All Three 'Fear Street' Soundtracks Getting Vinyl Release With Cover Art Inspired by the Original Books!

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Bloody Disgusting 16 July, 2021 - 01:54pm 11 views

What time is fear street release?

There is good news for 'Fear Street' fans, as the next movie is coming out very soon. It is scheduled for release on July 16, which is this Friday. More specifically, it is scheduled to hit Netflix accounts at 12:01 PT or 03:01 ET, for those in the United States. MARCA.comFear Street Part 3 1666: Release date, plot and cast on Netflix

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With the entire trilogy now streaming on Netflix, Waxwork Records has announced today that the soundtracks for all three Fear Street movies are being released on vinyl.

Coolest of all, the art for each film pays tribute to the classic illustrations found on the covers of R.L. Stine‘s original books, which Leigh Janiak‘s movies are of course based on.

Writer in the horror community since 2008. Owns Eli Roth's prop corpse from Piranha 3D. Has three awesome cats. Still plays with toys.

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I’m going to cram the new King Woman record down your throat because, well, it’s an album of the year contender. Celestial Blues, out July 30th via Relapse Records, is quite simply perfection.

Singer Kristina Esfandiari turns in an epic concept album that spins the epic poem “Paradise Lost” on its head. Debut track “Morning Star” is a god damn near-masterpiece and the blood-soaked Bathory-inspired madness of “Psychic Wound” gave us a taste of just how intense the forthcoming release can get.

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And then there’s Andrew W.K., who has also just released his third single off God Is Partying, out September 10, 2021, through Napalm Records. Pre-order the album here.

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”When we started working on the video for ‘Everybody Sins’, the director and I were scheming and straining over some of the choreography and camera moves,” said Andrew W.K. in a statement. “Now, I do realize some people will say life’s too short to scheme and strain like this. And others will say life’s too short NOT to scheme and strain. Still, other people will say both these approaches are incorrect. And what do I say? Everything I just said in the video for ‘Everybody Sins’.”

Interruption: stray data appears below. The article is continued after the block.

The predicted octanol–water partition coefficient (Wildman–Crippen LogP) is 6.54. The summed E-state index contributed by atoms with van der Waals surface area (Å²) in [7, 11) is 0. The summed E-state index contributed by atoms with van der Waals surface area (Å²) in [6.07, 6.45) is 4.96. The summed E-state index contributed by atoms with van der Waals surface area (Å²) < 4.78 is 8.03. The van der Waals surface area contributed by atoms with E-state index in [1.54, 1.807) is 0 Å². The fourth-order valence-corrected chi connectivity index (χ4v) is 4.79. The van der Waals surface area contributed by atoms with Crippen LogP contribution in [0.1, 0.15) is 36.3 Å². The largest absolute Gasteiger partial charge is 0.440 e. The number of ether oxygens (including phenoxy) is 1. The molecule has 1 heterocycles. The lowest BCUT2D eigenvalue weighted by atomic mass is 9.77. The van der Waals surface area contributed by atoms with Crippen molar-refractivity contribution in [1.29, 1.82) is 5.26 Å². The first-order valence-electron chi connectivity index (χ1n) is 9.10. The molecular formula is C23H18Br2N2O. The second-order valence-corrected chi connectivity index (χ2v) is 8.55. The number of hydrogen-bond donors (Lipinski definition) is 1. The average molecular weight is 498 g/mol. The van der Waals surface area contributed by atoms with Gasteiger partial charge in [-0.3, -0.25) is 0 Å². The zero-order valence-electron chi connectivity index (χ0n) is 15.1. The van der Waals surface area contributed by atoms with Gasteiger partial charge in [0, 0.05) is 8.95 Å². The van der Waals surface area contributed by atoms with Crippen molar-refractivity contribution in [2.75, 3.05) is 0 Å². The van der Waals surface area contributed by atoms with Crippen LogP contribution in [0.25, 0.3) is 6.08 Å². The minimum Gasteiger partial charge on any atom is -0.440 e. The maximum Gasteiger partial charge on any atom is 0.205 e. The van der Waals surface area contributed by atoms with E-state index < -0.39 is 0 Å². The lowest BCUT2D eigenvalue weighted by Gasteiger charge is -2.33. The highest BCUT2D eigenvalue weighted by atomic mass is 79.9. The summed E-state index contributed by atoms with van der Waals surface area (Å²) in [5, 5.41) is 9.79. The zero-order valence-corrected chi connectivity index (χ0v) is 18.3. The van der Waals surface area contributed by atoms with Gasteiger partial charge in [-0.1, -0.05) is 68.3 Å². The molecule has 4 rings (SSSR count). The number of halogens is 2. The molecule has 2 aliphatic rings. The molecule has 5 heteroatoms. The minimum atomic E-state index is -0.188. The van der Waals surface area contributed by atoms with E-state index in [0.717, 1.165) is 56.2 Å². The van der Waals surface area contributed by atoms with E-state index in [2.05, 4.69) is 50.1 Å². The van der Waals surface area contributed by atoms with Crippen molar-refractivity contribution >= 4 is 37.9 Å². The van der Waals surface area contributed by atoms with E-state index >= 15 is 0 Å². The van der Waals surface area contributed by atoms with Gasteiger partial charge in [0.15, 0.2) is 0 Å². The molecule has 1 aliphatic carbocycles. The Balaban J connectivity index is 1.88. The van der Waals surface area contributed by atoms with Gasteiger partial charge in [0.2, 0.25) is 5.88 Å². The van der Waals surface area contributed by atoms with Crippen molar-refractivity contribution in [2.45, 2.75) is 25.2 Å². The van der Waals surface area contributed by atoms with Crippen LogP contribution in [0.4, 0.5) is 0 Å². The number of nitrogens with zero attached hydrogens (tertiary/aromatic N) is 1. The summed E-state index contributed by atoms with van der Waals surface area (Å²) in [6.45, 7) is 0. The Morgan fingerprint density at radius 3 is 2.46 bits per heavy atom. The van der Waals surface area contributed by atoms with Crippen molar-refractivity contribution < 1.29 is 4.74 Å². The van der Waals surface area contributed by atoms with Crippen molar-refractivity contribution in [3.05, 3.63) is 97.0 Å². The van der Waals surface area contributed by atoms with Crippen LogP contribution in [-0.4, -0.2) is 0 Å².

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Fear Street: 1666 sticks the landing on Netflix’s horror trilogy

Polygon 16 July, 2021 - 11:50am

A period horror capstone brings the series full circle

The third and final film in Leigh Janiak’s Fear Street series, adapted from R.L. Stine’s books, skews the farthest from the established genre conventions of the former two installments. The excessive period-specific needle drops are replaced by a bucolic violin score. (At least at first.) Fear Street: 1994 and Fear Street: 1978 relied heavily on tropes and iconography borrowed from the popular horror films and franchises of their respective eras, from Scream to Friday the 13th and Halloween. Fear Street: 1666 has no such referents, but its visual aesthetic and tone do match up with other period horror films, like Gareth Evans’ Apostle or Robert Eggers’ The Witch. The town of Union, the 17th-century predecessor to modern-day Shadyside, is a picture of communal bliss. Farmers tend to their flocks, children frolic and recite nursery rhymes, and teenagers finish their chores before running off to indulge in the fruits of the land and their youth. At first glance, it’s not clear that this place would be the origin site of a centuries-long curse and a legacy of inexplicable violence. But every horror story begins somewhere.

The horror of Fear Street: 1666 isn’t rooted in any one homicidal killer, though Pastor Cyrus Miller (Michael Chandler) certainly fulfills that role in an especially chilling scene. Mostly, though, it finds its tragic terror in the way the most vulnerable individuals — queer women, in this case — are transformed into pariahs by communities who grasp for reassurances in times of crisis by ostracizing those who can’t fight back. The scene of Sarah’s execution by hanging is heart-wrenching, made all the more so by the revelation of who actually originated the so-called witch’s curse — someone else whose legacy looms like a shadow over Shadyside and Sunnyvale, in the form of their descendants.

Beneath the surface, however, the commonalities between the three films offer candid commentary on the arbitrariness of class, the adolescent fear of growing up and falling into the mold of a life set before you, and the importance of defiantly claiming one’s own worth and happiness in the face of uncertainty or social reprisal. These movies certainly aren’t profound, but the Fear Street trilogy is an admirable, entertaining horror series packed with enough gruesome scares, clever twists, and charming performances to compel audiences until the end.

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